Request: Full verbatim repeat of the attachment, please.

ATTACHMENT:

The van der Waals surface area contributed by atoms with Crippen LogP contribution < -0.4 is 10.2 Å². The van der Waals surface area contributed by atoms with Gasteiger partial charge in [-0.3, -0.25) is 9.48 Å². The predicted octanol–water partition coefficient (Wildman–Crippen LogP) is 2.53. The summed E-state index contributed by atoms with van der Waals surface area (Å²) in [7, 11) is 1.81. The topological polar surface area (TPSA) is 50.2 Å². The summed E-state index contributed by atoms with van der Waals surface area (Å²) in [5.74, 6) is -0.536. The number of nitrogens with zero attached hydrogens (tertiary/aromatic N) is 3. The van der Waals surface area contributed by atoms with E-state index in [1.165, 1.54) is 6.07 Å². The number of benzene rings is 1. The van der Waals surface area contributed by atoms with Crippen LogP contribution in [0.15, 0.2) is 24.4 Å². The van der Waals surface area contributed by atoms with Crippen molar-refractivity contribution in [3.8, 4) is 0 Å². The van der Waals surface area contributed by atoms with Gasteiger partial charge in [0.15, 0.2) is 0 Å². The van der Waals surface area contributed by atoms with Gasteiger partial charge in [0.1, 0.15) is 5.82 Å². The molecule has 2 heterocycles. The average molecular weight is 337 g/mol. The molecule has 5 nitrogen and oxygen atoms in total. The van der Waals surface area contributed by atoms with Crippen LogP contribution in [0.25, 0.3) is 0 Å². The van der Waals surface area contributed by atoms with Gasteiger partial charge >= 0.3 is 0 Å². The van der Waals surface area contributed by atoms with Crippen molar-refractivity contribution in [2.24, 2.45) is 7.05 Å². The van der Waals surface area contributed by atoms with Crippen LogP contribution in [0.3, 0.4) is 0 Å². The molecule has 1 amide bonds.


The van der Waals surface area contributed by atoms with Crippen LogP contribution < -0.4 is 10.2 Å². The van der Waals surface area contributed by atoms with Gasteiger partial charge in [-0.3, -0.25) is 9.48 Å². The predicted octanol–water partition coefficient (Wildman–Crippen LogP) is 2.53. The summed E-state index contributed by atoms with van der Waals surface area (Å²) in [7, 11) is 1.81. The topological polar surface area (TPSA) is 50.2 Å². The summed E-state index contributed by atoms with van der Waals surface area (Å²) in [5.74, 6) is -0.536. The number of nitrogens with zero attached hydrogens (tertiary/aromatic N) is 3. The van der Waals surface area contributed by atoms with E-state index in [1.165, 1.54) is 6.07 Å². The number of benzene rings is 1. The van der Waals surface area contributed by atoms with Crippen LogP contribution in [0.15, 0.2) is 24.4 Å². The van der Waals surface area contributed by atoms with Crippen molar-refractivity contribution in [3.8, 4) is 0 Å². The van der Waals surface area contributed by atoms with Gasteiger partial charge in [0.15, 0.2) is 0 Å². The van der Waals surface area contributed by atoms with Gasteiger partial charge in [0.1, 0.15) is 5.82 Å². The molecule has 2 heterocycles. The average molecular weight is 337 g/mol. The molecule has 5 nitrogen and oxygen atoms in total. The van der Waals surface area contributed by atoms with Crippen LogP contribution in [0.25, 0.3) is 0 Å². The van der Waals surface area contributed by atoms with Gasteiger partial charge >= 0.3 is 0 Å². The van der Waals surface area contributed by atoms with Crippen molar-refractivity contribution in [2.24, 2.45) is 7.05 Å². The van der Waals surface area contributed by atoms with Crippen LogP contribution in [0.3, 0.4) is 0 Å². The molecule has 1 amide bonds.